Crazy quilts in the Victorian era in America were popular for home furnishings in the United States from the 1870’s through the early 1900’s. The American desire for bright, bold asymmetrical designs in silk and velvet drew from English Victorian styles, and from Japanese styles and goods that were increasingly imported to England and the United States after the 1850s. In fact, crazy quilts were often called Japanese quilts during the 19th century.
AHS has a lovely collection of several crazy quilts that as bright and beautiful as they are fragile and hard to preserve. As with many silk items, the use of metallic salts in the manufacturing of the fabrics has made them fragile, with areas of silk splitting, fraying, and shattering.
In this era, sewing machines, ready-made clothing, bedding, and machine-made lace and trim were becoming available in stores. Wealthy women could afford to purchase ready-made items, or buy sewing machines to speed up their work. For many, this allowed for time to spend on lavish home décor, such as crazy quilts. Like the silk hexagon quilt, crazy quilts were often made for decorating a formal parlor to receive guests. Since they were not for functional use as blankets, the maker could incorporate the most lavish and delicate materials, and make the quilt in any size or shape she desired.
<harper’s 1884 advertisements>
Link to http://hearth.library.cornell.edu/cgi/t/text/text-idx?c=hearth;idno=4732809_1452_002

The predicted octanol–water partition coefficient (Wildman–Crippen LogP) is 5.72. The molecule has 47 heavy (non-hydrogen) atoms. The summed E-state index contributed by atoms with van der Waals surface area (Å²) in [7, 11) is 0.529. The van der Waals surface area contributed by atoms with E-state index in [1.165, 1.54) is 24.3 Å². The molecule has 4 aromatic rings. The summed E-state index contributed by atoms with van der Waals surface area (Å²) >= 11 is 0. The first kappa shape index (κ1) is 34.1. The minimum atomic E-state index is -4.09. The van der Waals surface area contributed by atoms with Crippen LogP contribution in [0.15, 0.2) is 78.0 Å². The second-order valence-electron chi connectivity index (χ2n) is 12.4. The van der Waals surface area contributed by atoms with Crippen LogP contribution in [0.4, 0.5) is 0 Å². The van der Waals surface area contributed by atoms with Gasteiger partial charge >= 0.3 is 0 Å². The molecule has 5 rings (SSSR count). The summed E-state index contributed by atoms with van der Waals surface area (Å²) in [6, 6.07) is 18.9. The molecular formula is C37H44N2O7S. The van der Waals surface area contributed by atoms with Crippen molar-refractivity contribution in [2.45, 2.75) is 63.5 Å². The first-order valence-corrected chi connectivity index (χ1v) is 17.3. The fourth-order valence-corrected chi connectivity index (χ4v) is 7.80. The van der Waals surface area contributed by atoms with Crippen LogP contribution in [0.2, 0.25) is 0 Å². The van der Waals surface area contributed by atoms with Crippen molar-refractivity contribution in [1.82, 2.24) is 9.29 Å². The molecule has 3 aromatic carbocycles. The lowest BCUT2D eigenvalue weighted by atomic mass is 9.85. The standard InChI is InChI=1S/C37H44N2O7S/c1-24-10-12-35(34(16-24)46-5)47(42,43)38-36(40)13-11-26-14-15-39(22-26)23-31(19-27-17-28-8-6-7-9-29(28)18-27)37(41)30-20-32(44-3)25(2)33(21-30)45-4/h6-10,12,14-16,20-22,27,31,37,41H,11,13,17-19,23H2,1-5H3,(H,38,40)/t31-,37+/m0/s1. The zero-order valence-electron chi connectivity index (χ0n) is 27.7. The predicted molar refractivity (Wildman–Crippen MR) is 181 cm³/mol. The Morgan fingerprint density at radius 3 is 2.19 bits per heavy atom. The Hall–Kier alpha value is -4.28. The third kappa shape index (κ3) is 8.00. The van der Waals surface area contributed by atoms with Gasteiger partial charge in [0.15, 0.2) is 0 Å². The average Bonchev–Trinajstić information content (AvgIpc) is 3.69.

As with many patchwork quilts, fabrics were both repurposed, saved as scraps, and purchased new for quilting, depending on the resources available to the maker. As crazy quilts grew in popularity, silk and velvet scrap bags became available for purchase through magazines such as Harper’s Bazaar. Embroidery, in the lavish Victorian style, often covered every seam in a crazy quilt to adorn the quilt with flowers, birds, bees, and other motifs.
<internet archive language of flowers illo’d by kate greenaway>
Despite their fragility, many fabrics are still bright and beautiful, showing the artistry and fine skills of their makers. This particular crazy quilt was made by Arlingtonian Julia Fillebrown around 1870, and donated to AHS by her sister Mary J. Pollard in 1923. Victorian style is described as rich, dark, lush and luxurious, with adornment, frills, and accessories on everything, which perfectly describes the Fillebrown-Pollard quilt. Decoration with flowers was a particular obsession, known as floriography, or the language of flowers. The Fillebrown-Pollard cat has several flowers, and one perfectly centered red patch with cats in the center. Cutting fabric to show specific patterns is called ‘fussy cutting’, and Julia Fillebrown was a master at this process.
The crazy quilts of the AHS perfectly capture this era of increasing availability of materials, machinery, and stylish decor to a growing society of wealthy consumers. The women Robbins, Winn, and Wyman families, among others in Arlington were participating in these styles and trends as they swept through the Victorian age. Documenting these fragile objects, where the weighted silk is rapidly deteriorating, is a big concern for museums and collectors. With careful storage, we hope the AHS collection of crazy quilts can be preserved, studied, and enjoyed for as long as possible.
Four centuries of quilts : the Colonial Williamsburg collection Colonial Williamsburg Foundation. Williamsburg, Virginia : The Colonial Williamsburg Foundation, 2014.
“Language of Flowers : Greenaway, Kate, 1846-1901.” Internet Archive. N.p., n.d. Web. 09 June 2015.
Brackman, Barbara. Clues in the Calico: A Guide to Identifying and Dating Antique Quilts. McLean, VA: EPM Publications, 1989. Print.
“Crazy Quilting.” Wikipedia. Wikimedia Foundation, n.d. Web. 09 June 2015.
“Advertisements.” Harper’s Bazaar: Volume XVII, Number 2 12 Jan. 1884: 81. Home Economics Archive: Research, Tradition and History (HEARTH) of the Albert R. Mann Library, Cornell University. Web. 21 May 2015.